The author, opening the protective glass door of his netsuke vitrine, uses that vitrine itself as a metaphor–a kind of opening up this personal memory-gatherer for his stories/netsuke. He includes a photo of a vitrine in the book, but it’s distant and fuzzy, so one cannot see any of the contents. And he comments :
Netsukes cannot knock around your salon or your study unprotected….The vitrines exist so that you can see objects, but not touch them: they frame things, suspend them, tantalize through distance….But the vitrine—as opposed to the museum case—is for opening. And that opening glass door and the moment of looking, then choosing, and then reaching in and then picking up is a moment of seduction, an encounter between a hand and an object that is electric.
The night I returned the library book, I woke at four A. M., wrote a dozen notes to myself in the dark, and knew that I was possessed. Obsessed with the how, what, why of this book. Photocopies I’d made of some of the library book’s pages were not enough—I had to possess, tangibly, the entire volume in my hands. I bought a paperback and deposited it in my own netsuke vitrine. (Its cover has nine tiny photos of netsuke, including, below the title, a small one of the hare.) Now I hope I possess enough of the story. As de Waal’s netsuke evoke his family’s life, my small netsuke collection might represent an example of my artsy life. Here is my mixed-bag vitrine:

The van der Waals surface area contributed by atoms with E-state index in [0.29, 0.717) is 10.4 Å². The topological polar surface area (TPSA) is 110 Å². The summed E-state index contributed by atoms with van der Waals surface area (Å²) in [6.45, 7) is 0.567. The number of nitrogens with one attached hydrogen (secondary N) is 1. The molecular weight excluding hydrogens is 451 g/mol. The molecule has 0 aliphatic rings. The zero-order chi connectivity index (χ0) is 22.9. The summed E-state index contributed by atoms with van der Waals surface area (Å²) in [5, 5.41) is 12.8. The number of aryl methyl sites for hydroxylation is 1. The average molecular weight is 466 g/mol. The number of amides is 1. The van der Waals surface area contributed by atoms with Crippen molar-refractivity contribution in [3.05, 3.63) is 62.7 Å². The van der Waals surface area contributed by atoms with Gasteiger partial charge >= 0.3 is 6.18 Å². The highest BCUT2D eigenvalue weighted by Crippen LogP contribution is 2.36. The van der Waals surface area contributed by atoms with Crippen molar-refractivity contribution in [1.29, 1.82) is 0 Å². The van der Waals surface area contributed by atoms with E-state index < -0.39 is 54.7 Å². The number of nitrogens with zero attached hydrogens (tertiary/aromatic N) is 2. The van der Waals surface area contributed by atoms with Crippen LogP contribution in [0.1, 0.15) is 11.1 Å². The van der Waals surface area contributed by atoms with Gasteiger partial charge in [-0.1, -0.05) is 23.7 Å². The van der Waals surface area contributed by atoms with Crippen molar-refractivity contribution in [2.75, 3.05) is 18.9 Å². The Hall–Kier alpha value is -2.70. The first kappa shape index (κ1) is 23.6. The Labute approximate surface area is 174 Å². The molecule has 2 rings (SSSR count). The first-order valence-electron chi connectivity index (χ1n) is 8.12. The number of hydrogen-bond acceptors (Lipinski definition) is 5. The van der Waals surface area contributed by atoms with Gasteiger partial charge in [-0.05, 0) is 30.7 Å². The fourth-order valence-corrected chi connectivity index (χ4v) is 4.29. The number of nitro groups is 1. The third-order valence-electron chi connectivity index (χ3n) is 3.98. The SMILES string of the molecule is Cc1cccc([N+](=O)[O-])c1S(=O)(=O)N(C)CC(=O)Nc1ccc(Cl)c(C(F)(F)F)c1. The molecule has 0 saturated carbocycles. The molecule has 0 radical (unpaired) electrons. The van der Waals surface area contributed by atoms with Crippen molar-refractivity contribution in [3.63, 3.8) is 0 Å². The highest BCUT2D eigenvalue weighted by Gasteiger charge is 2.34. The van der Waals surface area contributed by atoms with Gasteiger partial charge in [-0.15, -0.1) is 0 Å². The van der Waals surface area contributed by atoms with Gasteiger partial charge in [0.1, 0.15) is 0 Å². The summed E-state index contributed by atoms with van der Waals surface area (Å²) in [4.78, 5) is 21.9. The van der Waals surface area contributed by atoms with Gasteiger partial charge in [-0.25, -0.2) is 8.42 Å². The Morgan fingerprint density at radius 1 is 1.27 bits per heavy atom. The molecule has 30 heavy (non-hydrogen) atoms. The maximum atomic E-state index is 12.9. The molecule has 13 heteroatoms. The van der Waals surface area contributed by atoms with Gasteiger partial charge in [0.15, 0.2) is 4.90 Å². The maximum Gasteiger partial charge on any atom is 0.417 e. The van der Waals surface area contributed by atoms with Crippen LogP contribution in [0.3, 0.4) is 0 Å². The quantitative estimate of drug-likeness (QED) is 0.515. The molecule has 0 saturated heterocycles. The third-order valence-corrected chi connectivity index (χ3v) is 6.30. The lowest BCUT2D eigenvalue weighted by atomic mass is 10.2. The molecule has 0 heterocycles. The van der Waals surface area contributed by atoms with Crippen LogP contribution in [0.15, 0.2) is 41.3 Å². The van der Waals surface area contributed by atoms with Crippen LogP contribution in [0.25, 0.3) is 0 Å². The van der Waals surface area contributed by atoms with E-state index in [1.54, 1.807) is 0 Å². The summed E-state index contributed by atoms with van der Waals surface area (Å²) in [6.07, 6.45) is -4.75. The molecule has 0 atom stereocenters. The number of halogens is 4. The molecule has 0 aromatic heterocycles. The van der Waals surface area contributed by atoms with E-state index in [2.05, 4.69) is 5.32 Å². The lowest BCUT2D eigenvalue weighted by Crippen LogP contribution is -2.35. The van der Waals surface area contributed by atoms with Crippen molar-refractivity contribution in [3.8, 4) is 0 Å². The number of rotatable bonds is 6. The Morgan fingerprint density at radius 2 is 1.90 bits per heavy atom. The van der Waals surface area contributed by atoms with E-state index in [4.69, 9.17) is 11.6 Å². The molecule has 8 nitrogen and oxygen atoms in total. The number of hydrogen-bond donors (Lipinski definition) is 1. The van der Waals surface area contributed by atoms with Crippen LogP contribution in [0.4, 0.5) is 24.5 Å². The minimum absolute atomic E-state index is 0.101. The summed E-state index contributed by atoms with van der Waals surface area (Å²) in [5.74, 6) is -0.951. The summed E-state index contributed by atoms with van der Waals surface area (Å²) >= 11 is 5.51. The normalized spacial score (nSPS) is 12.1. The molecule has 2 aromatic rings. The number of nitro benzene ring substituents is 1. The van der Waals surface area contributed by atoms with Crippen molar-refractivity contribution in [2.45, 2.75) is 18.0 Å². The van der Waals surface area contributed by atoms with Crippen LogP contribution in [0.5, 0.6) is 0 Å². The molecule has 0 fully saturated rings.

* * * * * * *
Eduard de Waal’s evocations of his family uses strong, forceful words about the idea of their netsuke as metaphor, but I believe he recognized that photos of the little sculptures amid the text would make them too visually tangible and thus distracting focal points–among the book’s interior illustrations, there is not one of a netsuke—not even of the one that gives title to the book. I searched the Internet and found images and short videos of de Waal discussing the book—they include a photo of his hare: